Tag Archives: Tikal

Tikal

This is a series of posts about Belize and Guatemala that starts here.

Finally, Tikal.

This was where I regretted being a cheapskate and buying a rain jacket at the Goodwill.  It looked like a rain jacket and—most important—it looked good on me, but it turned out to be about as waterproof as a burlap bag.

It was raining when we arrived and it rained for the first hour.  And I don’t mean drizzle, I mean full-on, relentless downpour.  I guess this is why it’s called a rain forest.  And this was the dry season.

There were no modern buildings, and only a few sheltered places, like the toilets.  But it wasn’t like I was going to get cold.  It was around 90F, so I made up my mind that it was just water and it wasn’t going to spoil my time in Tikal.

I don’t know what I had expected.  I have been to Machu Picchu and Petra.  Tikal turned out to be similar in scale to Petra but verdant like Machu Picchu, and of course completely unique.  We were there from 8am until 3pm, so I won’t try to retell all the history or describe the structures, society, or ceremonies that took place there.  We walked as José Luis talked, stopping here and there to really dig into something, like this stele:

These are some of the structures you may have seen in movies.

What I hadn’t expected was the amazing flora, especially the tree bark, which called to mind abstract impressionist art.

This is the (a?) Tree of Life.

This photo isn’t great, but it’ll give you an idea of how, high in the Tree of Life’s branches, there are air ferns.

You know, those little plants you can buy in the checkout line at the grocery?

Except that at Tikal, they were as big as tumbleweeds.

“And inside those ferns,” said José Luis, are growing other ferns, and cacti and other plants.  The birds nest in the air ferns and leave seeds in their droppings, which grow into plants.”

So the Tree of Life is host to ferns, which host birds, which result in other plants growing a hundred feet above the forest floor.  It was a “wow” moment.

Here’s another codependent but deadly plant relationship:

The vine uses the tree to reach the sunlight, in the process killing the tree, and then the vine dies as well.

We stopped at a gum tree and José Luis explained how gum was harvested and the history of Tikal and the Wrigley Company.  I have a piece of gum every day and I knew it had fake sweetener in it but I didn’t know that most gum is synthetic (plastic!) nowadays. [Note to self: research gum that actually contains gum.]

We walked through miles of hill-lined paths, which I thought were unremarkable until José Luis pointed out that the “hills” were actually unexcavated pyramids and other structures that had been buried under centuries of plant life and death. There would never be enough money to uncover all of them, but new technologies like lasers were being used to at least trace their outlines.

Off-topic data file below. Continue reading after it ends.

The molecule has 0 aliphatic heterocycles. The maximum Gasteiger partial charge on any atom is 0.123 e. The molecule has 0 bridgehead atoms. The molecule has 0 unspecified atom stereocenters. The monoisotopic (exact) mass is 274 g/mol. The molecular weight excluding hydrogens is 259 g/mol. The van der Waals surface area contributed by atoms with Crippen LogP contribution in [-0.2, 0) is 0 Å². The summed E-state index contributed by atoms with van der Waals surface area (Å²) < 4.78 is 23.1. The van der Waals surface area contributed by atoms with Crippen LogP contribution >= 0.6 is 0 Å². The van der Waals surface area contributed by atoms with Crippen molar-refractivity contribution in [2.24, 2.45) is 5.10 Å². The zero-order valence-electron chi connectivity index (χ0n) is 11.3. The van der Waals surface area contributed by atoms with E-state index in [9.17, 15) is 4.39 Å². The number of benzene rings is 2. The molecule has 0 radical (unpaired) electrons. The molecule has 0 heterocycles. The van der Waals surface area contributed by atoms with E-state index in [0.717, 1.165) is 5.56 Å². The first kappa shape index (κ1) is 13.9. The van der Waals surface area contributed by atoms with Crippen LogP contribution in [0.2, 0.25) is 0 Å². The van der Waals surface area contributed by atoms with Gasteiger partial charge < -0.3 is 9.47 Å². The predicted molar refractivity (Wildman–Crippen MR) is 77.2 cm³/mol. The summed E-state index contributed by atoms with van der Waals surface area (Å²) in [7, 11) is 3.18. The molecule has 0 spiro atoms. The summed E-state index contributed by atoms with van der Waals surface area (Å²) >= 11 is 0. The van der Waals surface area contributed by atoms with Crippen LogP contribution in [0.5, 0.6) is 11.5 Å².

We hiked to the top of one of the tallest structures and again—a wow moment—what a view.  That’s me on the right, a snapped by Stan.  Everyone on the trip was very thoughtful about taking photos of each other, especially of the people who were traveling solo.

The last stop was the plaza major; there’s no way to capture it all so I plucked this aerial photo off the Internet.

As I wrote in a previous post, Tikal wasn’t a city, but a ceremonial center.  José Luis went into great detail about the sports played here.  They sounded tiresome, but then I am not a sports lover.

It was a very long day, like walking through the biggest museum in the world, a museum without a roof.  I had worried that my fellow travelers who had allergies, illnesses, martyr complexes, and possibly broken bones, would fade long before we reached the plaza, but Tikal’s magic must have sustained them. We rode in silent awe all the way back to Don David’s.

I Don’t (Do) Mind

This is a series of posts about Belize and Guatemala that starts here.

Tikal would be a bucket list visit for anyone. This is from the itinerary:

“Tikal has over 17,000 stone buildings, most of them unexcavated. Our guide has a wealth of knowledge about Tikal and the Mayans—he helps you hear the roar of the crowd as if a Mayan king were making his entrance. From the scene of Temple V in ‘Star Wars’ to the growl of the Howler Monkeys, Tikal offers an experience like no other.”

At dinner with our guide, José Luis, he told how he had studied with professors of archaeology, anthropology, and cosmology at the University of California Berkeley and Yale.  “Study” probably isn’t the right word.  He had spent months at a time consulting with these professors in Berkeley and New Haven and had hosted them here. I don’t think he had an actual degree in anything, but so what—he was from the local area, had been a guide for 30 years, and had read and studied and consulted with other experts.  He was a seeker, curious, open minded.  José Luis was soft spoken, with a shaggy mane of hair and big mustache that make me think of Albert Einstein.  He was also that wisest kind of man—who knew there was much he didn’t know.